In the United States today, most citizens receive their health care through programs sponsored and financed by their employers rather than through primarily government-based funding. With this in mind, 85% of U.S. employer survey respondents indicated their health care programs are an investment in their employees from which they expect a return. With the many new pharmaceutical therapies that have been developed and marketed in this country that treat small populations suffering from rare or previously untreatable diseases such as multiple sclerosis, inflammatory diseases, and treatments for various types of cancer, employers have found themselves in an uncomfortable position. The costs of these pharmaceutical therapies can reach $5,000 per month or more, but the long-term benefits may take decades to assess; even increased survival rates or improvement of symptoms is uncertain in some newer oncology therapies. What steps can employers take to manage the availability of these high-cost therapies so their prescription drug plans continue to provide an acceptable return on investment? Prior authorization, step therapy, wellness programs, case management, drug compliance efforts, drug therapy rationing, transparency and cost-sharing techniques are discussed.
A growing number of companies are considering whether they can reduce overall medical costs by improving drug compliance through value-based pharmacy benefit designs. Value-based designs either provide more generous coverage for certain clinically proven drugs, or change cost-sharing or copayment levels for drugs used to treat the employee population’s most widespread and costly chronic medical problems. This article presents employer experiences, identifies important issues for those considering value-based pharmacy benefits and suggests ways to overcome barriers to implementation.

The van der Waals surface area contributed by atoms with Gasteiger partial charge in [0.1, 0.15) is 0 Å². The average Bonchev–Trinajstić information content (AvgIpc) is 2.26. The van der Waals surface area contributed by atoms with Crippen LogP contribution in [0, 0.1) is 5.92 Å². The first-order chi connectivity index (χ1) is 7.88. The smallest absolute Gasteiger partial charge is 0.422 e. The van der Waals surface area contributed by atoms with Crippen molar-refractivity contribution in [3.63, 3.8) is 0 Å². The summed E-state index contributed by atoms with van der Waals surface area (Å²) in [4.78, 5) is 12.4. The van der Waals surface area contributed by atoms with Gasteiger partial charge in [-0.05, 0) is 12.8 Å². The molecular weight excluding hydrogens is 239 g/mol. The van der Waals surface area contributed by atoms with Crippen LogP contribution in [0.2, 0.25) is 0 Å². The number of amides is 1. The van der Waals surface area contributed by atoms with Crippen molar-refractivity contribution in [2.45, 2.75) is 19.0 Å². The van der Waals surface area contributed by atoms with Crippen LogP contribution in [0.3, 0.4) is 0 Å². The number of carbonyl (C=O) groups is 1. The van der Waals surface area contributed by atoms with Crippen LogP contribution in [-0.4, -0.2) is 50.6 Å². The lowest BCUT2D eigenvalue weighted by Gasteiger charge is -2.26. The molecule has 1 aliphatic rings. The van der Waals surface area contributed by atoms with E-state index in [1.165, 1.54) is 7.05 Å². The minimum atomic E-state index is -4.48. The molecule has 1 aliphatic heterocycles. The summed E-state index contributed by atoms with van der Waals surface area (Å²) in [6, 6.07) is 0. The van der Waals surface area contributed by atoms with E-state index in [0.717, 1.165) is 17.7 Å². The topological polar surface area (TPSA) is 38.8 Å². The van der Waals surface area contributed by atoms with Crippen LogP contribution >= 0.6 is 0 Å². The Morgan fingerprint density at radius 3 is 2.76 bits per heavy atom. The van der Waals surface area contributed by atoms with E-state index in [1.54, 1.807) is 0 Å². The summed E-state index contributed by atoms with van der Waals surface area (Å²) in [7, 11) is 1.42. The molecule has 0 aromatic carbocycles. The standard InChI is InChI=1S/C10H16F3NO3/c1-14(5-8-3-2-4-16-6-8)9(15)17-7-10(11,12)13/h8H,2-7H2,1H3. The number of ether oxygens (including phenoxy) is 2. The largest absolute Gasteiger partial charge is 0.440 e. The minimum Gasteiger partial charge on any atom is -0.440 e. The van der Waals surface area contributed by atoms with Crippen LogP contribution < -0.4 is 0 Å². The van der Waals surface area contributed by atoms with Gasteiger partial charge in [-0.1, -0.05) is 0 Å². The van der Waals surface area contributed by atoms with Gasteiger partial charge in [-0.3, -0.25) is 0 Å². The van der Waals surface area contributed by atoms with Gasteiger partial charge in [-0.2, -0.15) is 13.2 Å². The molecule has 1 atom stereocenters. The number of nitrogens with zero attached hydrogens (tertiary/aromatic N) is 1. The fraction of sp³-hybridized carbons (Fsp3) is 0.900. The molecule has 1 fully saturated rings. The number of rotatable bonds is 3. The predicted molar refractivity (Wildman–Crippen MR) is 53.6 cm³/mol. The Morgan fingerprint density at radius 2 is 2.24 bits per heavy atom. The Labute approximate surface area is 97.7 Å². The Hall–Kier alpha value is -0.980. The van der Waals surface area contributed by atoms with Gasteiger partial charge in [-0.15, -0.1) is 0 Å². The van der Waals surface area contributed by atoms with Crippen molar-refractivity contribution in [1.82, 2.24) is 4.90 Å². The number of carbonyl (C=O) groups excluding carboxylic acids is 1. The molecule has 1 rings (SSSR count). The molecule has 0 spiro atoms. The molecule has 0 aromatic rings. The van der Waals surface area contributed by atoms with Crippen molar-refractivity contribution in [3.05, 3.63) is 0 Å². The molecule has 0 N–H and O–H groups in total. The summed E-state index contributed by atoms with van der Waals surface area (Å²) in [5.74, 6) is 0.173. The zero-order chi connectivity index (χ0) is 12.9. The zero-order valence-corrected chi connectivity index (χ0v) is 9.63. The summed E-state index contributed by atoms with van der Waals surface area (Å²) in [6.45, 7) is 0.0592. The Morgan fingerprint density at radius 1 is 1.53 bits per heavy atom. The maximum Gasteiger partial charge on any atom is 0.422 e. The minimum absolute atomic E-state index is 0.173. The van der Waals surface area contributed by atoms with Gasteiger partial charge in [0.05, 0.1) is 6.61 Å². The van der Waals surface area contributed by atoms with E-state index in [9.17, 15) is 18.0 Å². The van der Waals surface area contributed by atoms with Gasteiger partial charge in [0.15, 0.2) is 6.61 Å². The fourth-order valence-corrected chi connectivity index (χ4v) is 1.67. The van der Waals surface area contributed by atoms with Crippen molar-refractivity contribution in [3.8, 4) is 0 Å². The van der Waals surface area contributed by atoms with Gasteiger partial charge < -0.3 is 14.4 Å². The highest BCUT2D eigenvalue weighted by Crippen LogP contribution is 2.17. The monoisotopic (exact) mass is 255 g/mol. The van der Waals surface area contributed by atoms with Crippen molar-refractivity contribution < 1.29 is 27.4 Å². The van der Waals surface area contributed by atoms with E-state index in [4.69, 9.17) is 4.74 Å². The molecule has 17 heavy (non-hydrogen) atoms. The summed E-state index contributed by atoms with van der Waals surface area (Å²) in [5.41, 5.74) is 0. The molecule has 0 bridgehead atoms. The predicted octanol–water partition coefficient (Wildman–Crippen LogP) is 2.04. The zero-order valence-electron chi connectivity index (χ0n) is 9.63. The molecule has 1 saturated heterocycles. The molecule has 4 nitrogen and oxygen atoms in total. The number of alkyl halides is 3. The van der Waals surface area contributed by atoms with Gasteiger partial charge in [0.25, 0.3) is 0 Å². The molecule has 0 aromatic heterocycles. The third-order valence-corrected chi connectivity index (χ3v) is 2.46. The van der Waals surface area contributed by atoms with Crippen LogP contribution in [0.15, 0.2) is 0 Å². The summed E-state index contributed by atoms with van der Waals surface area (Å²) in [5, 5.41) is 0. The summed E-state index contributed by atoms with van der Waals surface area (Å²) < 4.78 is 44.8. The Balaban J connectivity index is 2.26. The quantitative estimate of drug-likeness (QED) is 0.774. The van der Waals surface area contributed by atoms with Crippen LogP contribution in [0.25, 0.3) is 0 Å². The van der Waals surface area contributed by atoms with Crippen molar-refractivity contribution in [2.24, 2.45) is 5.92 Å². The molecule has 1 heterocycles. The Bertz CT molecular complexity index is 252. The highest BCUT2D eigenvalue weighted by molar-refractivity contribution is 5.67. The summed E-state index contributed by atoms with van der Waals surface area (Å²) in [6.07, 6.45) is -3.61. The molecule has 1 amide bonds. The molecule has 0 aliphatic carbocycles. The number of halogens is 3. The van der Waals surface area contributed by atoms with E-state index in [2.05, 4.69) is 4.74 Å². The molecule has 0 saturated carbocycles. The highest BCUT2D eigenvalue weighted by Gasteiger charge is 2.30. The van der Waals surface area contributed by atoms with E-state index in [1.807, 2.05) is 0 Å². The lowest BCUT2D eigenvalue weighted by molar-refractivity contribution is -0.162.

Although the rise in pharmacy benefit costs continues to outpace overall medical cost inflation, the gap is narrowing. Employers can improve cost and employee wellness even further with an innovative technique for drug therapy compliance called the Diagnosis-Prescription (Dx-Rx) approach. This article reports results from a 2007 national employer survey on pharmacy benefits and describes how the Dx-Rx innovation can keep patients and their doctors on track when it comes to controlling disease and driving down overall medical costs.
A health savings account (HSA) plan, when properly understood, can be a great tool for managing health care costs for employers. It also can be a great tool for employees who want to save for future medical costs. Unfortunately, most presentations and articles about HSA plans skip the details; and there are many administrative and compliance complexities, as would be expected with any plan that involves a tax break. This article provides ten points human resource (HR) and benefit professionals should know when considering whether to add an HSA plan. In this collective learning curve, the more accurately employers address questions, the happier their employees will be with their new plans.
Plan sponsors are managing defined benefit (DB) plans in new ways. In particular, the time horizon for sponsors of plans that have been closed and/ or frozen has become shorter. This article will describe a suggested approach to managing pension obligations in the new environment, using two distinct plan sponsor case studies as models.